Paediatric cardiac services are poorly developed or totally absent in underdeveloped countries. Institutions, foundations and interested individuals in those nations in which sophisticated paediatric cardiac surgery is practised have the ability to alleviate this problem by sponsoring paediatric cardio-surgical missions to provide care, and train local caregivers in developing, transitional, and third world countries. The ultimate benefit of such a programme is to improve the surgical abilities of the host institution. The purpose of this report is to present the impact of our programme over a period of 14 years.
We specifically reviewed our database of patients from our missions, our team lists, surgical results, and the number and type of personnel trained in the institutions that we have assisted. In order for the institution to be entered into the study, the foundation had to provide at least 2 months of training. In addition, the institution had to respond to a simple questionnaire concerning the number and types of surgery performed at their facility before and after intervention by the foundation.
We made 140 trips to 27 institutions in 19 countries, with 12 of the visited institutions qualifying for inclusion. Of these, 9 institutions reported an increase in the number and complexity of cases currently being performed in their facility since the team intervened. This goal had not been accomplished in 3 institutions. The reasons for failure included the economic situation of the country, hospital and national politics, personality conflicts, and continued lack of hardware and disposables.
Paediatric cardiac service assistance can improve local services. A significant commitment is required by all parties involved.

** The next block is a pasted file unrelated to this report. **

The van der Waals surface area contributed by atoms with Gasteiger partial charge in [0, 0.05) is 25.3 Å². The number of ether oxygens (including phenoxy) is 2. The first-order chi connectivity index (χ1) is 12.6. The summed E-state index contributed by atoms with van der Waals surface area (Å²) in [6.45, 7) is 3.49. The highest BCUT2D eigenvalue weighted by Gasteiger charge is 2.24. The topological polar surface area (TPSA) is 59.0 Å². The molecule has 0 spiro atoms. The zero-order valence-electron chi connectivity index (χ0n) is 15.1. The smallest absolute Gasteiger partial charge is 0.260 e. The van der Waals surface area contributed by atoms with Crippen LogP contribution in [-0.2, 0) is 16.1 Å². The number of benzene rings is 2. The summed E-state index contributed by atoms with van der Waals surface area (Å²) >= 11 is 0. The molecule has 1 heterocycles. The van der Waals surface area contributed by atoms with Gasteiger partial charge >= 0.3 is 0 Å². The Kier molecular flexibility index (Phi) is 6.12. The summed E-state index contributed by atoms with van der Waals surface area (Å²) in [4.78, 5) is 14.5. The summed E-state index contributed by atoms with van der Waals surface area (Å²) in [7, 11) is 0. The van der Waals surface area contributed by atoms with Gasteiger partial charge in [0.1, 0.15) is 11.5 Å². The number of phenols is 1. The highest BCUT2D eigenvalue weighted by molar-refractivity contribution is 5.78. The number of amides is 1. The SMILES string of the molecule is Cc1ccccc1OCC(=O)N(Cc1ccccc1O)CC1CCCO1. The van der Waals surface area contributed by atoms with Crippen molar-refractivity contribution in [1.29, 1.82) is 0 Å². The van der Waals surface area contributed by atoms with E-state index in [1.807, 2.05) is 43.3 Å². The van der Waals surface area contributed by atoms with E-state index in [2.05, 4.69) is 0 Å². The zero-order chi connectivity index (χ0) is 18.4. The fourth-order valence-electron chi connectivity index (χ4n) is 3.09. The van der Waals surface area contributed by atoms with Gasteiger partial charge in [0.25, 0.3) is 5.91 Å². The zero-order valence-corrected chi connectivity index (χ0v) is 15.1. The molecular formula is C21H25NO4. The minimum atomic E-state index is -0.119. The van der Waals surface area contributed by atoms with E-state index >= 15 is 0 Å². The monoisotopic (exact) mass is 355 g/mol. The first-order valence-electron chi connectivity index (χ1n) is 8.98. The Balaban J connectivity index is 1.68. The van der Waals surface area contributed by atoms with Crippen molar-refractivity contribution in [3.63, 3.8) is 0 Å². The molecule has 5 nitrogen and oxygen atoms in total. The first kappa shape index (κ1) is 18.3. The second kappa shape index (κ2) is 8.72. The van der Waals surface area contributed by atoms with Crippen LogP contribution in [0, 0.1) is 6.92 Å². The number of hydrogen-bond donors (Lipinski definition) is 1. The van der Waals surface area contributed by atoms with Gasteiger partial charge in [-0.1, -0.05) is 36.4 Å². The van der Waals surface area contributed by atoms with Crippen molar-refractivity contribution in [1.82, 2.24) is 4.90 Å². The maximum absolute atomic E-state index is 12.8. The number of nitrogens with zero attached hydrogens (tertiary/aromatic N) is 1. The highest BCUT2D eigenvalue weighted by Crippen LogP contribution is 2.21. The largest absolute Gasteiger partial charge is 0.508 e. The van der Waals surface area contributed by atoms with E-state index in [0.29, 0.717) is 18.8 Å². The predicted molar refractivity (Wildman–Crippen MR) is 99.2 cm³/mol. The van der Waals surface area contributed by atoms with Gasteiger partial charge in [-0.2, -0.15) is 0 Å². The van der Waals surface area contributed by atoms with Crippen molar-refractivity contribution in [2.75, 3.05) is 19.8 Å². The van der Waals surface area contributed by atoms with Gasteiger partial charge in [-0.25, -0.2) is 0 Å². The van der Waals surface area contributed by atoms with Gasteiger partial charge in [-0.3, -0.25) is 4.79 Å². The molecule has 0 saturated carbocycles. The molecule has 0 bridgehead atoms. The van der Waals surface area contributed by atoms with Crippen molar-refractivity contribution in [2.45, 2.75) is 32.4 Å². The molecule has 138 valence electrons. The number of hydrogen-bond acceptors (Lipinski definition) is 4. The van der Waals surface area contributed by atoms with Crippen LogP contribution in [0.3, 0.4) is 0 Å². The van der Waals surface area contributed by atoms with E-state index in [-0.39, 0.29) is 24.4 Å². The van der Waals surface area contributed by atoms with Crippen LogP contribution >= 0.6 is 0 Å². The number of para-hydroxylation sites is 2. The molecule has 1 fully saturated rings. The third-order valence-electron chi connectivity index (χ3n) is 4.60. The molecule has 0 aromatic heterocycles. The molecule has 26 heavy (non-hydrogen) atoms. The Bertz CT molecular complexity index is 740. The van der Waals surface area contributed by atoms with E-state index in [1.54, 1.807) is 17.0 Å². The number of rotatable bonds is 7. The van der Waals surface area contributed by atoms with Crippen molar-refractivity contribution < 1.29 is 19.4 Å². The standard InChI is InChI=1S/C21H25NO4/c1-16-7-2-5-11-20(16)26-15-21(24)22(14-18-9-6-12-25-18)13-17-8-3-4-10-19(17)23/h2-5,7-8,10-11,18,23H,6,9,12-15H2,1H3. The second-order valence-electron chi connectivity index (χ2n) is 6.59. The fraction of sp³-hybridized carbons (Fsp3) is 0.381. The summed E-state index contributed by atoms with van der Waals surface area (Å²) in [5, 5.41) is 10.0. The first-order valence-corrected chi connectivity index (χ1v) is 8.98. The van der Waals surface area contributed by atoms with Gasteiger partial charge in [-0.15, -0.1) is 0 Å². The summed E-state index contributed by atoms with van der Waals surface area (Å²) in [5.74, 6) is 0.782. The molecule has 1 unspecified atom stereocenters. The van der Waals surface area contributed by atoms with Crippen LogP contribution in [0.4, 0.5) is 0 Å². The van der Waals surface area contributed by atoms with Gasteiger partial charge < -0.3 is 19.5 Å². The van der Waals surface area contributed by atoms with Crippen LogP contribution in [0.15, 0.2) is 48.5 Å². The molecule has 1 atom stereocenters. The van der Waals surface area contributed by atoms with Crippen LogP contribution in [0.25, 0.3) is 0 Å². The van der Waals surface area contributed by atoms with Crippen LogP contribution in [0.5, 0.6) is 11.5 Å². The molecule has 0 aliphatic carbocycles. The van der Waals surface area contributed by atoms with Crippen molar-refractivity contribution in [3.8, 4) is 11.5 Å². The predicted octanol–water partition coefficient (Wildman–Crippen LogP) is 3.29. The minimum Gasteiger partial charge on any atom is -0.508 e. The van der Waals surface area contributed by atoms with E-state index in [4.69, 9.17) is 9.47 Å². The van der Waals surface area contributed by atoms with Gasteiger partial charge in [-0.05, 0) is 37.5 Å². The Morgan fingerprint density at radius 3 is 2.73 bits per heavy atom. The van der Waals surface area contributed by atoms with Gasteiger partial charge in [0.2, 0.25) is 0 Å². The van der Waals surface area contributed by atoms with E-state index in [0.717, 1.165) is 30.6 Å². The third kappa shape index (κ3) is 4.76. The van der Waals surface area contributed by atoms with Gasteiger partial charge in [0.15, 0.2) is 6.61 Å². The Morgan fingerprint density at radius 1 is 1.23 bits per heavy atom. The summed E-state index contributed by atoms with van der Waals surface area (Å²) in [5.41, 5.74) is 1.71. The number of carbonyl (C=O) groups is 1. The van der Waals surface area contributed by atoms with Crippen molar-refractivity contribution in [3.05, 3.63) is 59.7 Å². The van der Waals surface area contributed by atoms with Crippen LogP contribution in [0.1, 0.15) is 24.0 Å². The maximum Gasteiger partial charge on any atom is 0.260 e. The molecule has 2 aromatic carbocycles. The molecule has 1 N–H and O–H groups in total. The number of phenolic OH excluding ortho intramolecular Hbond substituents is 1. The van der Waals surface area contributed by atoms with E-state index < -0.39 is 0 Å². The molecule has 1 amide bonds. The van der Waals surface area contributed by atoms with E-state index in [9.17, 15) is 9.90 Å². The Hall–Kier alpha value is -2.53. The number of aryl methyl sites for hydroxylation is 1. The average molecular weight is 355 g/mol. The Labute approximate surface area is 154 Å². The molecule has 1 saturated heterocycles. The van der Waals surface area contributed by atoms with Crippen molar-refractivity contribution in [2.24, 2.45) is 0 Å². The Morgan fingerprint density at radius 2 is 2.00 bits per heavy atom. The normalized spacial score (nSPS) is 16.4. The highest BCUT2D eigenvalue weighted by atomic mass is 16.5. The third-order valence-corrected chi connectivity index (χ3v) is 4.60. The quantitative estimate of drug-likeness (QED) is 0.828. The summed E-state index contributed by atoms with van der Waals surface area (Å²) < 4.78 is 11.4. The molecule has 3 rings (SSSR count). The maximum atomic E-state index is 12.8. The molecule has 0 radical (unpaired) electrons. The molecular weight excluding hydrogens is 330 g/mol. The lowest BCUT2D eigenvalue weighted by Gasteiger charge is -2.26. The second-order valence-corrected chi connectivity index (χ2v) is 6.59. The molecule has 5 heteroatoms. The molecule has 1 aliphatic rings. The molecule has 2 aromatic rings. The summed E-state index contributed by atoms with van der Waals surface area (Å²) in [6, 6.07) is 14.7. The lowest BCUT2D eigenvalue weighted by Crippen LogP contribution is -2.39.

Background: Paediatric cardiovascular services are frequently absent or poorly developed in many countries around the world. Our foundation made 83 trips in support of cardiovascular services between April 1993 and March 2003 to help alleviate this problem. In this study, we present an analysis of our results over these period of 10 years. Methods: We performed a review of all available records relating to the trips, including patient databases, audited financial statements, donated product inventory lists, lists of team members, and follow-up data from the host sites concerning the state of the patients treated. Results: We made 83 trips to 14 countries, 40 of these being in Central Europe, 5 in Eastern Europe, 10 in Caribbean, and Central America, 18 in South America, 9 in Asia, and 1 in the Middle East. In the first 5 years, we made 23, as opposed to 60 in the second 5 years, this difference being significant (p less than 0.01). The total number of primary operations performed over 10 years was 1,580. The number of procedures performed yearly increased over the two intervals from 97.0 plus or minus 32.7 to 219.0 plus or minus 41.7, p less than 0.002. The probability of survival between the periods increased from 84.6 to 93.3 per cent, and this was also significantly different (p less than 0.001). Overall, the rate of survival for the period of 10 years was 90.5 per cent. Moreover, the value of services donated to support each trip also differed significantly, decreasing from 105,900 dollars plus or minus 14,581 dollars for the first period to 54,617 dollars plus or minus 11,425 dollars for the second period (p less than 0.001). Conclusions: Improving paediatric cardiac services in under-served countries requires significant financial and personnel commitments, but can produce reasonable outcomes.